A summer of music began when a drought fund raiser brought together four community choirs in the Brunswick Heads Public School Hall one Sunday afternoon in November for Sea Song. The choir that really had rhythm was the Raise the Roof Gospel Choir. The event raised over $1000 in donations and it felt good as an audience member to join in the final combined choir singing about bringing down the rain. Little did we know that NSW was destined for catastrophic fires and rain was as far away as the following February.
Our weekend had already been filled with music. We had been invited to Newrybar to listen to the Tsinskaro Georgian Vocal Ensemble and participate in a Georgian Supra or supper. The four musicians making up the Ensemble are based in Melbourne and were influenced to learn Georgian Polyphonic method by a Georgian immigrant, Nino.
Having heard Georgian polyphonic singing in a rather random way in Georgia we were very keen to participate. We were invited by long time school friend Helen and her partner Bruce. In a roundabout way, Helen’s daughter Melia went to school with the only female vocalist in the group, Gosia. Melia leads the Shire Choirs, pub choirs in the Lismore and Byron shires and which had sponsored Tsinskaro to come to the Caldera. We hadn’t seen Helen and family for many years so this was a wonderful opportunity to catch up.
Three long tables in a U shape were set up in the Newrybar Community Hall. Dips, flatbreads and salads were distributed to the centre of the tables for us all to share. Bruce manned the alcoholic drinks table. It was explained by Gosia that at every Georgian gathering a Tamada or toast master is given the honour of master of ceremonies. Every significant event of the night is toasted with a shot of something alcoholic. We knew about the Tamada from our recent visit to Georgia. Nico was pronounced Tamada and we were told we had to do whatever Nico told us.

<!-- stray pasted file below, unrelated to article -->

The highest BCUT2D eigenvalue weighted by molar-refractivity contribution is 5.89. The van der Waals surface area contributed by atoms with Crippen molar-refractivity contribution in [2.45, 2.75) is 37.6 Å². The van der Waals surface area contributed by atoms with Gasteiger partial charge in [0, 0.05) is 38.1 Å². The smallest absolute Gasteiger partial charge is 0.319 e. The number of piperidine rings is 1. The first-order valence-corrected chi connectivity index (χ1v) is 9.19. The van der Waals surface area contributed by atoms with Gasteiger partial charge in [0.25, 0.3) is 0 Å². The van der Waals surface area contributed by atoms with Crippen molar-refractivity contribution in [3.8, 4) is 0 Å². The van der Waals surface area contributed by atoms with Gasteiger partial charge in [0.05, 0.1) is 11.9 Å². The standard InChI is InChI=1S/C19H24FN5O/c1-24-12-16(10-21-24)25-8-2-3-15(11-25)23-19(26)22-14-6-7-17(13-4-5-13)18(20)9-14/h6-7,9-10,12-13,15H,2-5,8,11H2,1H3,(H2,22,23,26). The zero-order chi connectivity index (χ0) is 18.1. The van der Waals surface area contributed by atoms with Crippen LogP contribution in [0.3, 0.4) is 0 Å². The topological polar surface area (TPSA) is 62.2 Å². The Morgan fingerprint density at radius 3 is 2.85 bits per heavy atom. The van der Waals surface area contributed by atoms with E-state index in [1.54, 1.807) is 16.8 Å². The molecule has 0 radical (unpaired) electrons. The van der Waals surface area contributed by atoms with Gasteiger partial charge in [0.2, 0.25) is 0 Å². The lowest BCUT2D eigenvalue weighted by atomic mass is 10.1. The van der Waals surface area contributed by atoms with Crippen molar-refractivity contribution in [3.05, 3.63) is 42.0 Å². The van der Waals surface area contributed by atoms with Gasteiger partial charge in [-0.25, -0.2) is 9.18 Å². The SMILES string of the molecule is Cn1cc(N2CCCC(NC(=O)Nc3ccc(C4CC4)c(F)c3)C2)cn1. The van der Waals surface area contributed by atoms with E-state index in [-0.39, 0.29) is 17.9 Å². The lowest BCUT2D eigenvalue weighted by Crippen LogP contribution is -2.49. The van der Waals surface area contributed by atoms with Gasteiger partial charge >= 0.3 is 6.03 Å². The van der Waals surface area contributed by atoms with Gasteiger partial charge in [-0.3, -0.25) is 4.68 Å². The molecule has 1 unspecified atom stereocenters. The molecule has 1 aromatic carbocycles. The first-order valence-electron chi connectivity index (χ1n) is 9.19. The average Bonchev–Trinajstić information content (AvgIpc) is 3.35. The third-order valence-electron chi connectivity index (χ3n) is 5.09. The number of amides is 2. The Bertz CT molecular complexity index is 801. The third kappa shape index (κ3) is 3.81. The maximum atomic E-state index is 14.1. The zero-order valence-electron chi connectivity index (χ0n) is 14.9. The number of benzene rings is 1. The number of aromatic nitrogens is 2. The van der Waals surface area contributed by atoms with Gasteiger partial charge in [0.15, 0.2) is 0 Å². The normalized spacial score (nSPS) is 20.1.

Soon the music began and we lapped up the strange and haunting sound of Georgian polyphonic music. This is sometimes referred to as overtone singing or throat singing. From one pitch made by the voice, the overtones can be amplified by changing the shape of the mouth, larynx and pharynx. It allows the singer to create more than one pitch at the same time, almost like using the throat as a prism for the sound to emanate like a rainbow.
Toasts were drunk to the Ensemble and to the organisers of the Supra, which continued to pour forth from the makeshift kitchen in the hall. Tsinskaro had been workshopping with locals all weekend. The finale for the evening came with Ensemble singing with these workshop members. For us, it was magical. However, Bruce seen with flowing beard below, confided that he was way out of his comfort zone – an indication of how difficult it was to master polyphonic singing.
The musical theme continued into 2020, when we headed to Mullumbimby to hear Melbourne Ska Orchestra kick off their Good Days, Bad Days magical mystery tour at the Civic Memorial Hall.
We waited in the mosquito infested courtyard till the sun had well and truly set and the bats and raucous parrots had settled in the trees. The warm-up band was that – a bit warm – but at 9.15pm the hall had filled with a standing-room-only crowd ranging from under 1 to over 80 years. The band entered through the front door, their brass instuments on high, before sashaying onto the stage and wowing us with their magical music and setting the audience on fire with jumping, dancing and cheering.
It seemed music was one way to cope with catastrophic summer we had experienced. I was a lapsed musician so it seemed fitting that at the end of this fiery summer I sign up to the Raise the Roof Gospel Choir which meets weekly at the Brunswick Heads Uniting Church Hall. Four different friends from completely different periods of my life were there and that’s what we did – Raise the Roof.